Reuters reports that on Monday, Josep Borrell, the E.U.’s foreign policy chief, said he hoped the United States would respond to the proposal this week.
Under the 2015 plan, formally known as the Joint Comprehensive Plan of Action (JCPOA), Iran agreed to significantly cut back its controversial uranium enrichment program. The E.U., U.S., and other signatories were concerned that the program could be a possible pathway for Iran to build to nuclear weapons. In return, Iran was granted relief from international sanctions. Iran has denied any ambitions to build nuclear weapons and says it wants nuclear power only for peaceful purposes.
In May 2018, then-President Donald Trump abandoned the JCPOA, calling it “defective at its core.” Trump reinstated all U.S. sanctions on Iran as part of campaign to compel Iran to negotiate a replacement agreement that would further restrict its military efforts, according to the BBC.
Borrell said that Iran had given a “reasonable” response to the new proposal. “There was a proposal from me as coordinator of the negotiations saying, ‘This is the equilibrium we reached, I don’t think we can improve it on one side or the other’… and there was a response from Iran that I considered reasonable,” Borrell said at an event in Spain.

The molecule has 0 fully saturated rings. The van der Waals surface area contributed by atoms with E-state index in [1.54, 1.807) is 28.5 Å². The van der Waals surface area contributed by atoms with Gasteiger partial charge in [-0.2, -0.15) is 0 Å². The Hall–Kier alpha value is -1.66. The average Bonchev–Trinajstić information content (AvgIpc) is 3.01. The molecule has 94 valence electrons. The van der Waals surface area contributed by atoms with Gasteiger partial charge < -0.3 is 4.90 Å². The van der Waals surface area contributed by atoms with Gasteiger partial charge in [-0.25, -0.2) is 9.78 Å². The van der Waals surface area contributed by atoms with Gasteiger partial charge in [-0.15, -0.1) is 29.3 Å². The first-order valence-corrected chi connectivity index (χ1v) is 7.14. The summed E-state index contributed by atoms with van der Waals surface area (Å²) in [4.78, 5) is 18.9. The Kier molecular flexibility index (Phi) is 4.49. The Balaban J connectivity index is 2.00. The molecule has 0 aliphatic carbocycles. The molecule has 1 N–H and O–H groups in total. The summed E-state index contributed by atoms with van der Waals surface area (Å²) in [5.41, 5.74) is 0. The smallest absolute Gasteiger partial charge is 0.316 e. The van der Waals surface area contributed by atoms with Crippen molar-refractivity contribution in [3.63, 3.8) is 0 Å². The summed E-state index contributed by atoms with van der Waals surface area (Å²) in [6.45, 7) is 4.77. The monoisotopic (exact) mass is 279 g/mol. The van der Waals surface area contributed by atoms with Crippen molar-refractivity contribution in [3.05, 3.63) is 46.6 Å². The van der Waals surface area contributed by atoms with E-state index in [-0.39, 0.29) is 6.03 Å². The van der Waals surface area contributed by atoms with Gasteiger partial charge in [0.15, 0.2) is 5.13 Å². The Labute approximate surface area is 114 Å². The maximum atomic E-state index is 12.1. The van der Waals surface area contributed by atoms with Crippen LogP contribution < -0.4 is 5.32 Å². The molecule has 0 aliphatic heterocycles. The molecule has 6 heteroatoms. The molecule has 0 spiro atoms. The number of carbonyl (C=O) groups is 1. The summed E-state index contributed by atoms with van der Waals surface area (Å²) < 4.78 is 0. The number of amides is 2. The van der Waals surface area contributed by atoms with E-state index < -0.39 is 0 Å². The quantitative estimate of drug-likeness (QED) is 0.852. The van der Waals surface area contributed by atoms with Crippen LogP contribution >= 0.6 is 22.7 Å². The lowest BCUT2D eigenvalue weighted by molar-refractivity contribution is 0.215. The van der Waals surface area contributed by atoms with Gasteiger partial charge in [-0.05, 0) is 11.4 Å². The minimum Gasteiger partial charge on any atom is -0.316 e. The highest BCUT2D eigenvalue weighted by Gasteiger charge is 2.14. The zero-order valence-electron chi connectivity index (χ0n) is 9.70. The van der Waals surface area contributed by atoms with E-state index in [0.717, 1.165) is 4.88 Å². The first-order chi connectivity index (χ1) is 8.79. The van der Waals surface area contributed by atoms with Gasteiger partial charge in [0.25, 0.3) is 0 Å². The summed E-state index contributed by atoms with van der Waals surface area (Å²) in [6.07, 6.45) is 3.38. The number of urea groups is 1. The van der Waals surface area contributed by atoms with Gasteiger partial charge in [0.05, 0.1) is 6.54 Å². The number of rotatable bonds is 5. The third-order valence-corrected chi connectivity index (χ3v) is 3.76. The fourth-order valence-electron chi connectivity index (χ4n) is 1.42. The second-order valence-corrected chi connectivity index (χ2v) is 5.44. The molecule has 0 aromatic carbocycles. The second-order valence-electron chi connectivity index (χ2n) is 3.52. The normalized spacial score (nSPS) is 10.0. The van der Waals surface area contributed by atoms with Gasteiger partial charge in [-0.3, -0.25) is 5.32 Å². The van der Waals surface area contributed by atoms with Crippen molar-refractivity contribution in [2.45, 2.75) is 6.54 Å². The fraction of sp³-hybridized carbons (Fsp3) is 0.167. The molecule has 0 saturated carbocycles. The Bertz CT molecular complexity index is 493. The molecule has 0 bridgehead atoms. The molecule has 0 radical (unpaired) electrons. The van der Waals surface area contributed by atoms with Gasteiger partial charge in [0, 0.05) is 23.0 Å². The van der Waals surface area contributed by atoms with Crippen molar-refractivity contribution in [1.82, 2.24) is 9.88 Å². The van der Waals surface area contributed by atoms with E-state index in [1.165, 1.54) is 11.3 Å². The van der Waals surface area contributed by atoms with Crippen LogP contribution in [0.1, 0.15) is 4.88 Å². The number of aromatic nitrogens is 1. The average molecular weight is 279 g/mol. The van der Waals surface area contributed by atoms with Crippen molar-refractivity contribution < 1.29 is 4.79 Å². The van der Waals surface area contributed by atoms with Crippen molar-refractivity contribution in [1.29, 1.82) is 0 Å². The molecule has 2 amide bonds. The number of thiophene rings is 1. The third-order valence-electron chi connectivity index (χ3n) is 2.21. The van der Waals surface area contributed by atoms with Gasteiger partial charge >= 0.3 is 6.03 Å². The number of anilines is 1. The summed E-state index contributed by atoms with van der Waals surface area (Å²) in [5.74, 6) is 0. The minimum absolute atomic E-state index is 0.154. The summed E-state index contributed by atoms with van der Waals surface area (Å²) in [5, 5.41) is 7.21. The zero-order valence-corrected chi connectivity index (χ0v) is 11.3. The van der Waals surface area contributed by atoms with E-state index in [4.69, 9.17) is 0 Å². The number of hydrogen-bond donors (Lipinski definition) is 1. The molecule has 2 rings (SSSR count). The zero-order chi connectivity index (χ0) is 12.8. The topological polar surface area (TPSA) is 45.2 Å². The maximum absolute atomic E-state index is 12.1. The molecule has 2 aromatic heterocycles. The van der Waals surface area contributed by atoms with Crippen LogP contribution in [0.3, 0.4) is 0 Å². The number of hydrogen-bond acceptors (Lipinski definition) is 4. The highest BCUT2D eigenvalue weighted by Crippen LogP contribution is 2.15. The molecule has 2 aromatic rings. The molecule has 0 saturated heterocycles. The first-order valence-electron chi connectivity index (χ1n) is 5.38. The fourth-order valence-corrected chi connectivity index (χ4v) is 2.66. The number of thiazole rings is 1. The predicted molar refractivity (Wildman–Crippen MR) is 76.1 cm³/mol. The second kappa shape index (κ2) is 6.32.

The proposal “was transmitted to the United States which has not yet responded formally… I hope the response will put an end to the negotiations,” Borrell stated.
Al Jazeera reports that Iran’s stockpile of enriched uranium is now at 60 percent enrichment, its highest ever and significantly higher than the 3.67 percent limit set out in JCPOA. Ninety percent enrichment is needed to build a nuclear bomb.
Last week, Iran’s negotiating team adviser Mohammad Marandi said, “We’re closer than we’ve been before” to securing a deal and the “remaining issues are not very difficult to resolve.”
On August 10, the United States charged a member of Iran’s Islamic Revolutionary Guard Corps with plotting to murder John Bolton, a national security adviser to Trump. According to Reuters, U.S. official do not believe the charges should affect the nuclear talks with Tehran.
The E.U. proposal has not yet been made public.